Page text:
BACHMANN: I'm saying that's not the deal that I would have made. Because quite frankly, the problems that we have today, we can't put this off until tomorrow, because we know that on any number of levels, just with the Medicare hospital trust fund, we have nine years and that's broke. I don't want any senior citizen to be in a position where they are told we are out of money. We have got to reform that system sooner rather than later. That's why I say we need to pay the interest on the debt, that's how you don't default. We tell our military men and women, under no circumstances will you not get a paycheck. It was irresponsible of the president to suggest they wouldn't. And for Social Security retirees, we tell them, if you are currently in the system, you are getting your check. That was wrong for the president to suggest they may not.

WALLACE: But Congresswoman, if I may, here is the problem with that. The Bipartisan Policy Center -- and it really is bipartisan, the main analyst for this was a top adviser in the Bush 41 administration. He said that if we hadn't raised the debt limit, as you suggested, here is what would have happened in this month of August. If you pay, as you said, our creditors, Social Security, Medicare and the military, and you can look at it right there, you would have to cut everything else 68 percent. Veterans benefits, Medicaid, unemployment insurance, food and nutrition programs, IRS refunds, the FBI. Would you have been willing to gut those programs?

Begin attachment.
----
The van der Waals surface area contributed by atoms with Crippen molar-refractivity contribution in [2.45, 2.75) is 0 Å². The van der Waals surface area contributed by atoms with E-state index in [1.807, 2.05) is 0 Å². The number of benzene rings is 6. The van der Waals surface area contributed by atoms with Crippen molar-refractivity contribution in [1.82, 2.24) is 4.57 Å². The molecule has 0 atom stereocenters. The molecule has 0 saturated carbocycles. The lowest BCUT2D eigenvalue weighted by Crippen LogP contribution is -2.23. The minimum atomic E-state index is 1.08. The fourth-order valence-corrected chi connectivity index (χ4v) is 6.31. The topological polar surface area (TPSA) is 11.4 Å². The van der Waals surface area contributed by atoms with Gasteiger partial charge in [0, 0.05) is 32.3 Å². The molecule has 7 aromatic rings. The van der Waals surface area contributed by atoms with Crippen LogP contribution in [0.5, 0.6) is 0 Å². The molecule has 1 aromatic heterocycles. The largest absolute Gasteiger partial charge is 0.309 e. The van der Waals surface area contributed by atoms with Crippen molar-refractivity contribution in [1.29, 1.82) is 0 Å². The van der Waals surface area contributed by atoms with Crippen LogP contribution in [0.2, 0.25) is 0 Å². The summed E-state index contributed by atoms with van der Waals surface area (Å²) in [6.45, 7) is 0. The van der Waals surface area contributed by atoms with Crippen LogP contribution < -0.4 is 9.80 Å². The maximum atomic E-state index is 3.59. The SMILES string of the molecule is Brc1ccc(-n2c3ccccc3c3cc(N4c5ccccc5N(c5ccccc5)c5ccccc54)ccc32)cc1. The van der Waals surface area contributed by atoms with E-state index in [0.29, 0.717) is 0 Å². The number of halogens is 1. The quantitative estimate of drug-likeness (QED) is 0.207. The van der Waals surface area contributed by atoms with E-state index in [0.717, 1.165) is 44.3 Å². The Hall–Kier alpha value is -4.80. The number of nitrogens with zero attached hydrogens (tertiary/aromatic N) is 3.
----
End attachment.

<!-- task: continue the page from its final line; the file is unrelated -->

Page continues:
BACHMANN: Doesn't that tell how bad off the United States is? The fact that we're overspending to that level? Let's just take a look for a minute. All of us pay taxes, and that tax money came to $2.2 trillion this year. We spent every cent of it, $2.2 trillion. The problem is, we spent an additional $1.5 trillion that we don't have.

WALLACE: I agree with you. For every dollar that we spend, we borrow 40 cents.

BACHMANN: So this is what we have to do. So this is what we have to do. We have to grow the revenue side. We need to embrace pro-growth policies. We are not growing. The very first quarter of this year, it was anemic. It was 0.4 percent growth. That's basically stagnant, if that. And so we have to embrace pro-growth policies, and then shrink the amount of spending. So we have got to shrink the deficit but expand the amount of revenues--

WALLACE: All I would say is that's not shrinking, that's taking a meat cleaver.

BACHMANN: Well, I think the one thing we have to do is reject the new normal level of spending under the Obama administration. Because President Obama amped up spending to never seen before levels. Should we accept that we should just continue that on? I mean, one example I'll give you is we had one employee at the Federal Department of Transportation that made $170,000 a year at the beginning of the recession. We had the trillion-dollar stimulus, and 18 months into the recession, we had 1,690 employees making over $170,000. Government has really been growing, a lot of largesse, but the people in the real world aren't. And that's what has to change. Government has no conformity at all with the real world.